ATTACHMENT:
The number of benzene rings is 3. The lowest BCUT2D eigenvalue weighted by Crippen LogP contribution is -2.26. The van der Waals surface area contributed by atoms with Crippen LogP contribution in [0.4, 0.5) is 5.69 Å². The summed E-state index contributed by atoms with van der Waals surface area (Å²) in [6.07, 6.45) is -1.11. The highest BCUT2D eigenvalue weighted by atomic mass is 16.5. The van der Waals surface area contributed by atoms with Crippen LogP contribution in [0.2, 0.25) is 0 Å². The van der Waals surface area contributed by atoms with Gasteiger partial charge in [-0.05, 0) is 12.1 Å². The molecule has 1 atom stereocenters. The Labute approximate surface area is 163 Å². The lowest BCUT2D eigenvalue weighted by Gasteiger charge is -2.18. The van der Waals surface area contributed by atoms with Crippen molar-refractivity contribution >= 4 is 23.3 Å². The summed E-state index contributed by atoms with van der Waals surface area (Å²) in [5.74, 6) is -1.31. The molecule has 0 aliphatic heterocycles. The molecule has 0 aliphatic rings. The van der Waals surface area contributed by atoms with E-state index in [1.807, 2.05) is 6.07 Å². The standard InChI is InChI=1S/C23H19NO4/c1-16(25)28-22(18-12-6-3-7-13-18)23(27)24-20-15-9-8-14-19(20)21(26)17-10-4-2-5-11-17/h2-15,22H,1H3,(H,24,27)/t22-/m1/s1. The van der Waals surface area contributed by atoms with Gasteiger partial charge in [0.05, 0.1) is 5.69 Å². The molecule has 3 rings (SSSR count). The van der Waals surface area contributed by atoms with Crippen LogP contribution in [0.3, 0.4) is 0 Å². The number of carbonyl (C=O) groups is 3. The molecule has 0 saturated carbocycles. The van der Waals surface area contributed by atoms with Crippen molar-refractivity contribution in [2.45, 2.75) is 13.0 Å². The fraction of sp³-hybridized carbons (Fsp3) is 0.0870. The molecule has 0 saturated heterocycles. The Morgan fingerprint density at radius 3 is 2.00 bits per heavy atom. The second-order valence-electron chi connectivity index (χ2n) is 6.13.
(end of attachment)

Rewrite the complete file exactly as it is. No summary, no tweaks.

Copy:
The number of benzene rings is 3. The lowest BCUT2D eigenvalue weighted by Crippen LogP contribution is -2.26. The van der Waals surface area contributed by atoms with Crippen LogP contribution in [0.4, 0.5) is 5.69 Å². The summed E-state index contributed by atoms with van der Waals surface area (Å²) in [6.07, 6.45) is -1.11. The highest BCUT2D eigenvalue weighted by atomic mass is 16.5. The van der Waals surface area contributed by atoms with Crippen LogP contribution in [0.2, 0.25) is 0 Å². The van der Waals surface area contributed by atoms with Gasteiger partial charge in [-0.05, 0) is 12.1 Å². The molecule has 1 atom stereocenters. The Labute approximate surface area is 163 Å². The lowest BCUT2D eigenvalue weighted by Gasteiger charge is -2.18. The van der Waals surface area contributed by atoms with Crippen molar-refractivity contribution >= 4 is 23.3 Å². The summed E-state index contributed by atoms with van der Waals surface area (Å²) in [5.74, 6) is -1.31. The molecule has 0 aliphatic heterocycles. The molecule has 0 aliphatic rings. The van der Waals surface area contributed by atoms with E-state index in [1.807, 2.05) is 6.07 Å². The standard InChI is InChI=1S/C23H19NO4/c1-16(25)28-22(18-12-6-3-7-13-18)23(27)24-20-15-9-8-14-19(20)21(26)17-10-4-2-5-11-17/h2-15,22H,1H3,(H,24,27)/t22-/m1/s1. The van der Waals surface area contributed by atoms with Gasteiger partial charge in [0.05, 0.1) is 5.69 Å². The molecule has 3 rings (SSSR count). The van der Waals surface area contributed by atoms with Crippen LogP contribution in [0.3, 0.4) is 0 Å². The number of carbonyl (C=O) groups is 3. The molecule has 0 saturated carbocycles. The van der Waals surface area contributed by atoms with Crippen molar-refractivity contribution in [2.45, 2.75) is 13.0 Å². The fraction of sp³-hybridized carbons (Fsp3) is 0.0870. The molecule has 0 saturated heterocycles. The Morgan fingerprint density at radius 3 is 2.00 bits per heavy atom. The second-order valence-electron chi connectivity index (χ2n) is 6.13.